Of course, you want to know what I think about design trends! Writing about, and staging homes daily offers a unique perspective because I see a broad range of creativity from architecture to design. So, here are my ins and outs!

OUT

  • OMG, can we get rid of the vessel tub once and for all? Yes, it’s beautiful. But. It is so ridiculously impractical. Who can wash a dog or a toddler in one?  They are the epitome of stupid design trends and I cannot wait to see them kicked to the curb.
  • White is no longer right. Homes are crying out for personality.
  • Yellow. If you want to sell a home, banish that color forever.
  • Window treatments. We can return to luxury without window treatments. Just hang simple velvet or linen panels and enjoy.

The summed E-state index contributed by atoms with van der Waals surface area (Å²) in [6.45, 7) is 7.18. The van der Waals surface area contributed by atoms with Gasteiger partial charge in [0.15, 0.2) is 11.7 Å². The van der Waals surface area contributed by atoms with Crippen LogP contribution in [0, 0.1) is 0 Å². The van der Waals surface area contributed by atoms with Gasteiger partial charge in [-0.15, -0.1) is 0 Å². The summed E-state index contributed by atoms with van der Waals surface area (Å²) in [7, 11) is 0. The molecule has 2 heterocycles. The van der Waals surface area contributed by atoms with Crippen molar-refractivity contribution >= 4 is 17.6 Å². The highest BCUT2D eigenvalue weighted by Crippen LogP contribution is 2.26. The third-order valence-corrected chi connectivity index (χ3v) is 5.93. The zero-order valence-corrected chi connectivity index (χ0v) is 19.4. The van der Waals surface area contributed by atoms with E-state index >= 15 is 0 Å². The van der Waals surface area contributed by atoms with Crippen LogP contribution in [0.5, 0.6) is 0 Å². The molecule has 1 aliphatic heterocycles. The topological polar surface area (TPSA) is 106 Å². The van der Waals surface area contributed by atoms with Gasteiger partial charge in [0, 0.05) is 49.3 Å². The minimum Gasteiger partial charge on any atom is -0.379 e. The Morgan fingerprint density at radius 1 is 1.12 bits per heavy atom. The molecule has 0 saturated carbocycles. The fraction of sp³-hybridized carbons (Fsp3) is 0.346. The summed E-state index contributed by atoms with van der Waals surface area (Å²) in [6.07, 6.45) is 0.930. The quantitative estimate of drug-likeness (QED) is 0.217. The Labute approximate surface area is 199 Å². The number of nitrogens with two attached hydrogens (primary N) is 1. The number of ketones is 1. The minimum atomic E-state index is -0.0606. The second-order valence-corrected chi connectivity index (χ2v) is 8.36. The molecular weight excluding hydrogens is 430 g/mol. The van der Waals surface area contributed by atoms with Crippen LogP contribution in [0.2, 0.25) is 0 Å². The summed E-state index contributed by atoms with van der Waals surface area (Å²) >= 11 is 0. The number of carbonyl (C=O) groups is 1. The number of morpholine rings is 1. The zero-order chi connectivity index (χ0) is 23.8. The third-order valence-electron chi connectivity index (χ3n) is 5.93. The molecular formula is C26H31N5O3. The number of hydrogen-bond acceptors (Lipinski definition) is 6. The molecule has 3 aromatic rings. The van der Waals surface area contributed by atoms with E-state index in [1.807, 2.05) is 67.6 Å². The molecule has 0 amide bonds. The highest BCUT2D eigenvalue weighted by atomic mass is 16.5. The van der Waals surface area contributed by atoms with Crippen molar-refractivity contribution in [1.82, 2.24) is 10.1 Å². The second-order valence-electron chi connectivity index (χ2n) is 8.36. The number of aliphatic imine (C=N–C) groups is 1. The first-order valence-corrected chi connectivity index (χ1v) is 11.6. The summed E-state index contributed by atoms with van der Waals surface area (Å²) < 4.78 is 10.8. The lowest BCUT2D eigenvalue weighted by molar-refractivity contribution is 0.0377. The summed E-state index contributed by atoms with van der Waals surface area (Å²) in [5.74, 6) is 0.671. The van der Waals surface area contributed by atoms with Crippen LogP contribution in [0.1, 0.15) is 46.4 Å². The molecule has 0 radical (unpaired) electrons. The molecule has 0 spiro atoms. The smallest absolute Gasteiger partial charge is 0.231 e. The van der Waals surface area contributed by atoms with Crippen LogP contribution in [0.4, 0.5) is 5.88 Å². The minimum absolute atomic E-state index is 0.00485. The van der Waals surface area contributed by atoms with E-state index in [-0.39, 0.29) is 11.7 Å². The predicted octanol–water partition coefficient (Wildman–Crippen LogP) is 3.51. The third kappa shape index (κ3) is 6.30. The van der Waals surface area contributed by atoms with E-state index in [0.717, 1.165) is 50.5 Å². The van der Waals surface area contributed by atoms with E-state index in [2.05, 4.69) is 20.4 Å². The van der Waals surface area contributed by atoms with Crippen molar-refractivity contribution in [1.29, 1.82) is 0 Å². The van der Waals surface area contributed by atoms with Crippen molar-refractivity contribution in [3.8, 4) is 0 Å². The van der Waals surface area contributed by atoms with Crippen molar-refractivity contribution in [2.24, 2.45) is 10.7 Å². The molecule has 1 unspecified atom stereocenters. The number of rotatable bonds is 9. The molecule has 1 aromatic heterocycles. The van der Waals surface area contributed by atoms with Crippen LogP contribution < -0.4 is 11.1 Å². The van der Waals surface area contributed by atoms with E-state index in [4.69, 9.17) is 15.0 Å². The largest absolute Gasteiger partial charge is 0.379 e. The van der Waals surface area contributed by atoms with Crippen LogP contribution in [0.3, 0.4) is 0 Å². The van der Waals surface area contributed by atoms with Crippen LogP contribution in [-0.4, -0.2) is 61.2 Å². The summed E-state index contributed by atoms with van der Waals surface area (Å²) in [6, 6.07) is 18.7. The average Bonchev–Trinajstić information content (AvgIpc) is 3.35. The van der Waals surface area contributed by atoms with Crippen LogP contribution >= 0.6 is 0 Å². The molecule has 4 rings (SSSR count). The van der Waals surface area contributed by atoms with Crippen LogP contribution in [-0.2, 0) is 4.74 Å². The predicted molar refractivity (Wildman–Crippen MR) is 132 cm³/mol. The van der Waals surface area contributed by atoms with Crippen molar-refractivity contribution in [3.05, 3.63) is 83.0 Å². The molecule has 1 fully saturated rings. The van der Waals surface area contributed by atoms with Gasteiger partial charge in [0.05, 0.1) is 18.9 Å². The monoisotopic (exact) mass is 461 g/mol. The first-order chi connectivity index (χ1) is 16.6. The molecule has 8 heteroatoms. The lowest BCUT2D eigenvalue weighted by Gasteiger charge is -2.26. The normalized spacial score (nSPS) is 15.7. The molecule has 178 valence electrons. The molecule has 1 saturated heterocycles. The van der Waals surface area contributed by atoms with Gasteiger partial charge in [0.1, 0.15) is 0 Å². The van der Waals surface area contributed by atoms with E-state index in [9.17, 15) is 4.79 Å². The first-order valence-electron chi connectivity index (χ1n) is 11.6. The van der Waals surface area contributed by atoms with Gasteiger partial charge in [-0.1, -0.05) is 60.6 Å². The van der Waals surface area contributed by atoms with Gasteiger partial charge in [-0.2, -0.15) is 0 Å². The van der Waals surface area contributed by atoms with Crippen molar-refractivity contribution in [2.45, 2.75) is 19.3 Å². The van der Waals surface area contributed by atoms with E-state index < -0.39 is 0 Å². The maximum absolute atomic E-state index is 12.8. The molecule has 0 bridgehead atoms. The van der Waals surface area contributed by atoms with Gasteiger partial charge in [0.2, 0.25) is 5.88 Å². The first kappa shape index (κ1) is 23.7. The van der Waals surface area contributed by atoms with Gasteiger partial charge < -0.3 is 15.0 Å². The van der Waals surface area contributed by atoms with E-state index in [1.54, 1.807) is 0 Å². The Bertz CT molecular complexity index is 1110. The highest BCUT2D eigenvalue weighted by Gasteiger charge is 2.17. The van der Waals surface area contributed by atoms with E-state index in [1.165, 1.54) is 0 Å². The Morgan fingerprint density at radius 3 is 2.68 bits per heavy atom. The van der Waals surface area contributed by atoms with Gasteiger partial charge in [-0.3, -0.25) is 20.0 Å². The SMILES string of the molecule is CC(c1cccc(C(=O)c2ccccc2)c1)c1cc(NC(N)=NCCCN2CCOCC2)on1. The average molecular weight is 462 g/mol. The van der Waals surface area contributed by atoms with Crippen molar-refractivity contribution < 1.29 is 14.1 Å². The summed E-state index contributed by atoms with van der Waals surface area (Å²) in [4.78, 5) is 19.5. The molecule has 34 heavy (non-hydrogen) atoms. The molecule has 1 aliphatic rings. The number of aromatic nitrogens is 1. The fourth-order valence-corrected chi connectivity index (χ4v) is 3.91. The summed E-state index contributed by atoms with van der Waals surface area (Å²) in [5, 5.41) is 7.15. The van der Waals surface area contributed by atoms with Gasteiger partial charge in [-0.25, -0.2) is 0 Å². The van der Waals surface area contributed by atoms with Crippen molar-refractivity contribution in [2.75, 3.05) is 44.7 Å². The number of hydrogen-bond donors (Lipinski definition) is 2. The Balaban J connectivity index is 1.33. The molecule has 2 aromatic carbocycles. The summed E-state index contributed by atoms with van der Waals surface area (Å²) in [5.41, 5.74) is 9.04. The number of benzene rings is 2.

IN

  • Classic style, because classic never goes out of style.
  • Antiques. Yes. Antiques. Beautiful inherited pieces worked into more contemporary environments.
  • Color. Like everyone, I am so sick of the big white box.
  • Black is the new white. It’s classic, it’s simple, it’s rich, and it’s timeless. Never be afraid to paint your kitchen cabinets black or your walls black. As long as you have enough relief in furnishings, it will look fantastic.
  • Furniture covered in a bold color. Cobalt blue velvet sofas, Kelly green satin chairs.
  • Luxury, and I mean luxury can be a gorgeous faux fur throw, over your sofa, so the dogs don’t ruin it. Trust me. I have dogs and velvet, and faux fur throws!
  • Canopy beds with drapes, because they are the ultimate in sexy and you can hide the fact you don’t make your bed!
  • Wallpaper. Don’t get crazy. A powder room is safe. A dining room is safe. Do not, under any circumstances, wallpaper your ceiling. I will find you and make you sorry you did that.